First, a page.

During the inspection of a homes electrical system, there are many things that are checked, and too many to mention in this one post, but I just want to address a very common, yet hidden problem with many homes. This only applies to homes with copper supply piping, but the copper piping in it’s self is not the problem. For that matter, when it comes to water supply piping I still think that copper is the best choice but we won’t go into the whole polybutylene debate here.
The point is that if a home has copper piping, there could be an electrical grounding problem. What does the plumbing have to do with the electrical?
When the home is being built, the electrician notices that the plumber is using copper pipe as plumbers have for about 50 years or so and with that, it is used to provide the electrical ground for the electrical panel with the idea that there will more surface in the ground than just driving a ground rod and therefore providing a very good ground for the electrical.
This picture shows the electrical ground clamped to the copper piping at the top of the water heater. In this case, when the house was built, it was providing a good electrical ground, but sometime after the new home owners moved in they installed a whole house water filter.
And here we see that when they installed their whole house water filter, they cut out about 14″ of the copper line just as it entered into the ground and installed polybutylene. From the time that this was done, the house had no electrical ground. Now some will argue that as long as the pipe is full of water, it will conduct electricity and while this is true, where is it conducting it to? The point is that in many cases, the pipe is now plastic out to the street and to the meter.
In some jurisdictions, the water meter is in the garage and not in a box by the curb and when this is the case, there is supposed to be a grounding jumper strap across the meter as the meter should not be depended on for a grounding conductor. By the same token, the water in the pipe should not be depended on as a grounding conductor either.
Now this first case is understandable as the electrical system was grounded at the time of the final inspection, but I am finding many cases where the systems have never been grounded.
This home has the same grounding configuration as above with the ground clamp attached to the incoming copper water pipe on top of the water heater. This is standard protocol for copper plumbing, but as mentioned above, much of the water line coming from the meter at the street is now plastic. In this case, none of the copper piping that was being depended on to provide electrical ground ever came in contact with the ground at all, much less enough surface to provide an adequate ground.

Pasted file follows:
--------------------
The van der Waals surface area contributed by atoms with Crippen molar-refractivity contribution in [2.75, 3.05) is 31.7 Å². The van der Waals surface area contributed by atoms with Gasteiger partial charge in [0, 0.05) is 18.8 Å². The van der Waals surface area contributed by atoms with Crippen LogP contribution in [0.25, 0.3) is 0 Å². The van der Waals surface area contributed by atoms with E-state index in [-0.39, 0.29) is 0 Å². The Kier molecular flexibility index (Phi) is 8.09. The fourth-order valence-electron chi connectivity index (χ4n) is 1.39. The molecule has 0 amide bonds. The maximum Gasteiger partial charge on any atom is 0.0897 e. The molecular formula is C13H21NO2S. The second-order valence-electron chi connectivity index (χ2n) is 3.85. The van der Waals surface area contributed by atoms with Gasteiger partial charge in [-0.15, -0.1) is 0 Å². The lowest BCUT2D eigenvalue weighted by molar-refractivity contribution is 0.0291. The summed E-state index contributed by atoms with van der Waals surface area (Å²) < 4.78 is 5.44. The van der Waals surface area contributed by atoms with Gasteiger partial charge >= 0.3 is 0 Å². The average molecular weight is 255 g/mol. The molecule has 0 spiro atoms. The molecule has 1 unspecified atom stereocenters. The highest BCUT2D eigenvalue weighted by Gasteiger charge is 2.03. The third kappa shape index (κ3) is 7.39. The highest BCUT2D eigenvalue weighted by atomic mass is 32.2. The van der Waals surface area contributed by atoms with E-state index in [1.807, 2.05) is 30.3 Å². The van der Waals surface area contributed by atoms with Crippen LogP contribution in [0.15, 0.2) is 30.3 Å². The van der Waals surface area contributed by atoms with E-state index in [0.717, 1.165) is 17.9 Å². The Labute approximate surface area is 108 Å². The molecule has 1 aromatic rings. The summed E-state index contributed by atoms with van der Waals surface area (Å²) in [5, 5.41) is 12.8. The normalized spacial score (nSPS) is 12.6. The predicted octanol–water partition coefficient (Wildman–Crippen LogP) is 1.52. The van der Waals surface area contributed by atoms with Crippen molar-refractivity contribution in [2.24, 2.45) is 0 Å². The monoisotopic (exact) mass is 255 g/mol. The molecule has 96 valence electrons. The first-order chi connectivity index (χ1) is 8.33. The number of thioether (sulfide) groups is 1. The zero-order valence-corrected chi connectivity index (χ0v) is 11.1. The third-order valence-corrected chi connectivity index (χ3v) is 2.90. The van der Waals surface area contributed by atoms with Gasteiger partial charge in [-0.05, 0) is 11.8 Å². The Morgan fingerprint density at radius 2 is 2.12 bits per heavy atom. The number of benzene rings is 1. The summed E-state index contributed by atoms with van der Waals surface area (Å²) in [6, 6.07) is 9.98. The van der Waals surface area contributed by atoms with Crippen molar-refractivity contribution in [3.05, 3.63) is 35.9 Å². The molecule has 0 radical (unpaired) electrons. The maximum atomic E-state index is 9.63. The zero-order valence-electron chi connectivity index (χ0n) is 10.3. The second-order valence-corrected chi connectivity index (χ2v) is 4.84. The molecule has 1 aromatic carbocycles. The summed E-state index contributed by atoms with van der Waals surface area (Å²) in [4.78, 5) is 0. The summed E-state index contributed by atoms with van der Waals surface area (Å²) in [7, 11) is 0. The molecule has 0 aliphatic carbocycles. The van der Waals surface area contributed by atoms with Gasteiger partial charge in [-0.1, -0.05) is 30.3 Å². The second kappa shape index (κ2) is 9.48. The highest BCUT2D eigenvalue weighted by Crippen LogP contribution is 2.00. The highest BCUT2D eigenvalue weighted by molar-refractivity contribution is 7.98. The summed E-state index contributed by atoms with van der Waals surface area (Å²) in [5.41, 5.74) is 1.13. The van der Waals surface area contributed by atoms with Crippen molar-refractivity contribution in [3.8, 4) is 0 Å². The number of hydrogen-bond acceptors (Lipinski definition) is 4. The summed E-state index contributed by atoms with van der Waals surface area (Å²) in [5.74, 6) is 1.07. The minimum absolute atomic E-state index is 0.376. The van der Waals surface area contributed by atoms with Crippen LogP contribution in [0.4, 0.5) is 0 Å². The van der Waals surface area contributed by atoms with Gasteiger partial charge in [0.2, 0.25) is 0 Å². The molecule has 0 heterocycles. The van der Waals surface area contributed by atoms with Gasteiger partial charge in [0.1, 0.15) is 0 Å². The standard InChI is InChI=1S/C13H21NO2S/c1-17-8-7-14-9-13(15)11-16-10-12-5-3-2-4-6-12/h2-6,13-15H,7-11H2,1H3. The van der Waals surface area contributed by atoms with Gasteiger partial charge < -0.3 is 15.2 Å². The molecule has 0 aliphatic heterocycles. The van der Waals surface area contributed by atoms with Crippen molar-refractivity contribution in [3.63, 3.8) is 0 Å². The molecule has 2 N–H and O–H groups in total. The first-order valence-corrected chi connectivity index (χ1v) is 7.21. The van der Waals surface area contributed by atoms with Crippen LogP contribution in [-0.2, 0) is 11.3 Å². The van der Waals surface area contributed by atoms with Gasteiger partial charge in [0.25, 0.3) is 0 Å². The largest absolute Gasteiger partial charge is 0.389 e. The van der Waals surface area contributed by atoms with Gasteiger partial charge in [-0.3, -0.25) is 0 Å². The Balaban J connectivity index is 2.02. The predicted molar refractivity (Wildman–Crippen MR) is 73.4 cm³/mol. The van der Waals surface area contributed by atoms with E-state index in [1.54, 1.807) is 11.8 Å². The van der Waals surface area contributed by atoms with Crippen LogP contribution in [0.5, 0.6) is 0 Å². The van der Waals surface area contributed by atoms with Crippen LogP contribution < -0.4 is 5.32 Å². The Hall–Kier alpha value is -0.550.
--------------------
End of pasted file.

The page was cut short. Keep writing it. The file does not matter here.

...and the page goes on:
The moral of the story is that it is always better to use a driven grounding rod or some other known metal grounding point like a metal well casing. With the more popular used of plastic pipe, the plumbing system is not a reliable means of electrical grounding.
Now it is good, even with a grounding rod or other electrical ground to have the ground bonded to the plumbing as well as any gas lines. This is for other reasons that we won’t go into here. Because grounding is provided for safety reasons, your electrical could be missing this safety feature.
This is one of a long list of things that a good home inspector checks for and if you have any questions about this or other areas of your home, give us a call and I will personally check this and many other hidden areas that most people are unaware of.
It pains me to say that the first case in this example was inspected by a home inspector about 12 years ago in this condition so make sure your inspector is willing to do more than just a walk through and quick report.
I’ve heard it said that if your inspection isn’t expected to take at least two hours, get another inspector.